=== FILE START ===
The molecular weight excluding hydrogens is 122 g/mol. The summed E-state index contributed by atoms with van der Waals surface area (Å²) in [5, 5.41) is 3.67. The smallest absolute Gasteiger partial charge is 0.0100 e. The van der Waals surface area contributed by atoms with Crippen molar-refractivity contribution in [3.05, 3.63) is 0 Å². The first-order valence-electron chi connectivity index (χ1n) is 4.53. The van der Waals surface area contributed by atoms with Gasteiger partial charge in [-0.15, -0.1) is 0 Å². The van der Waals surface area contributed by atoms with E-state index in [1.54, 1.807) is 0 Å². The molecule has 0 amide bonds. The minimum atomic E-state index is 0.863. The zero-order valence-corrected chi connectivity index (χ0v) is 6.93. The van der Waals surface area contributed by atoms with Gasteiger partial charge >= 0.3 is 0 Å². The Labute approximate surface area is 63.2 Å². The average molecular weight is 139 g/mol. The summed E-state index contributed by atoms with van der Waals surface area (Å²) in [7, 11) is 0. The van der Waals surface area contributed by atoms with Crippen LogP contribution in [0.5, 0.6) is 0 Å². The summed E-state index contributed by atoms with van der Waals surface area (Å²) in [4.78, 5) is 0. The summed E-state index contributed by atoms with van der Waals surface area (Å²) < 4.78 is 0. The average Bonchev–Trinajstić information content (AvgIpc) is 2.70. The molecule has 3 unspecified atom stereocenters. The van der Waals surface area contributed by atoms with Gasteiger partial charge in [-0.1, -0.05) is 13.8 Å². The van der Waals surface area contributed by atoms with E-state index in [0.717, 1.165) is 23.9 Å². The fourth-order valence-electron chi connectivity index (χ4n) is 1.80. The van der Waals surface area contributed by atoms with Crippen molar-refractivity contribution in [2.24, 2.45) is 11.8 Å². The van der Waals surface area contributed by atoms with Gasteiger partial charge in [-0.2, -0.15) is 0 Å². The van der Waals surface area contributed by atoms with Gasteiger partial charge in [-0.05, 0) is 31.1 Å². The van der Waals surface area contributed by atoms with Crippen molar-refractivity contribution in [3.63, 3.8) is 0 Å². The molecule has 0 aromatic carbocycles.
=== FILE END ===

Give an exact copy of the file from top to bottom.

The molecular weight excluding hydrogens is 122 g/mol. The summed E-state index contributed by atoms with van der Waals surface area (Å²) in [5, 5.41) is 3.67. The smallest absolute Gasteiger partial charge is 0.0100 e. The van der Waals surface area contributed by atoms with Crippen molar-refractivity contribution in [3.05, 3.63) is 0 Å². The first-order valence-electron chi connectivity index (χ1n) is 4.53. The van der Waals surface area contributed by atoms with Gasteiger partial charge in [-0.15, -0.1) is 0 Å². The van der Waals surface area contributed by atoms with E-state index in [1.54, 1.807) is 0 Å². The molecule has 0 amide bonds. The minimum atomic E-state index is 0.863. The zero-order valence-corrected chi connectivity index (χ0v) is 6.93. The van der Waals surface area contributed by atoms with Gasteiger partial charge >= 0.3 is 0 Å². The Labute approximate surface area is 63.2 Å². The average molecular weight is 139 g/mol. The summed E-state index contributed by atoms with van der Waals surface area (Å²) in [7, 11) is 0. The van der Waals surface area contributed by atoms with Crippen LogP contribution in [0.5, 0.6) is 0 Å². The summed E-state index contributed by atoms with van der Waals surface area (Å²) in [4.78, 5) is 0. The summed E-state index contributed by atoms with van der Waals surface area (Å²) < 4.78 is 0. The average Bonchev–Trinajstić information content (AvgIpc) is 2.70. The molecule has 3 unspecified atom stereocenters. The van der Waals surface area contributed by atoms with Gasteiger partial charge in [-0.1, -0.05) is 13.8 Å². The van der Waals surface area contributed by atoms with E-state index in [0.717, 1.165) is 23.9 Å². The fourth-order valence-electron chi connectivity index (χ4n) is 1.80. The van der Waals surface area contributed by atoms with Crippen molar-refractivity contribution in [2.24, 2.45) is 11.8 Å². The van der Waals surface area contributed by atoms with Gasteiger partial charge in [-0.2, -0.15) is 0 Å². The van der Waals surface area contributed by atoms with Gasteiger partial charge in [-0.05, 0) is 31.1 Å². The van der Waals surface area contributed by atoms with Crippen molar-refractivity contribution in [3.63, 3.8) is 0 Å². The molecule has 0 aromatic carbocycles.